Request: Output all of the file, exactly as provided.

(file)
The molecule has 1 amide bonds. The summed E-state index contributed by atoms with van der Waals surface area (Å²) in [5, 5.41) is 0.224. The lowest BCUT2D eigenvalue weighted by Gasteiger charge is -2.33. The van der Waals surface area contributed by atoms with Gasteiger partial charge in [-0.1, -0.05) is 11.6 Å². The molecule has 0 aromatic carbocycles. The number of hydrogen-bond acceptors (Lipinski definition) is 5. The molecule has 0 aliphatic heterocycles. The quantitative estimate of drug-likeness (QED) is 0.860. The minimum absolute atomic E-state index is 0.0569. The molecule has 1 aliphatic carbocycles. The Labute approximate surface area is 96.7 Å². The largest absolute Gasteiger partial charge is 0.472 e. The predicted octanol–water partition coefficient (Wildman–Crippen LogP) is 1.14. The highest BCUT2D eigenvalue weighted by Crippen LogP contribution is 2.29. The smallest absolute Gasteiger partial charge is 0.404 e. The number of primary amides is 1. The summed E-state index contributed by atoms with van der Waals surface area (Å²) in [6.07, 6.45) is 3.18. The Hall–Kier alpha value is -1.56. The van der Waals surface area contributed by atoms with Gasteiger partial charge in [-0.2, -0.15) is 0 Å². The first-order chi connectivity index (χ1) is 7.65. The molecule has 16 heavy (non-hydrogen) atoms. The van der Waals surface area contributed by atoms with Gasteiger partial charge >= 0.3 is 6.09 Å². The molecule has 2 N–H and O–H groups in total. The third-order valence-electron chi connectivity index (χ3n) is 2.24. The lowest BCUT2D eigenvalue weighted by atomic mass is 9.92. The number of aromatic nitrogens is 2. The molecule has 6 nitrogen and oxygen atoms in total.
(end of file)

The molecule has 1 amide bonds. The summed E-state index contributed by atoms with van der Waals surface area (Å²) in [5, 5.41) is 0.224. The lowest BCUT2D eigenvalue weighted by Gasteiger charge is -2.33. The van der Waals surface area contributed by atoms with Gasteiger partial charge in [-0.1, -0.05) is 11.6 Å². The molecule has 0 aromatic carbocycles. The number of hydrogen-bond acceptors (Lipinski definition) is 5. The molecule has 0 aliphatic heterocycles. The quantitative estimate of drug-likeness (QED) is 0.860. The minimum absolute atomic E-state index is 0.0569. The molecule has 1 aliphatic carbocycles. The Labute approximate surface area is 96.7 Å². The largest absolute Gasteiger partial charge is 0.472 e. The predicted octanol–water partition coefficient (Wildman–Crippen LogP) is 1.14. The highest BCUT2D eigenvalue weighted by Crippen LogP contribution is 2.29. The smallest absolute Gasteiger partial charge is 0.404 e. The number of primary amides is 1. The summed E-state index contributed by atoms with van der Waals surface area (Å²) in [6.07, 6.45) is 3.18. The Hall–Kier alpha value is -1.56. The van der Waals surface area contributed by atoms with Gasteiger partial charge in [-0.2, -0.15) is 0 Å². The first-order chi connectivity index (χ1) is 7.65. The molecule has 16 heavy (non-hydrogen) atoms. The van der Waals surface area contributed by atoms with Gasteiger partial charge >= 0.3 is 6.09 Å². The molecule has 2 N–H and O–H groups in total. The third-order valence-electron chi connectivity index (χ3n) is 2.24. The lowest BCUT2D eigenvalue weighted by atomic mass is 9.92. The number of aromatic nitrogens is 2. The molecule has 6 nitrogen and oxygen atoms in total.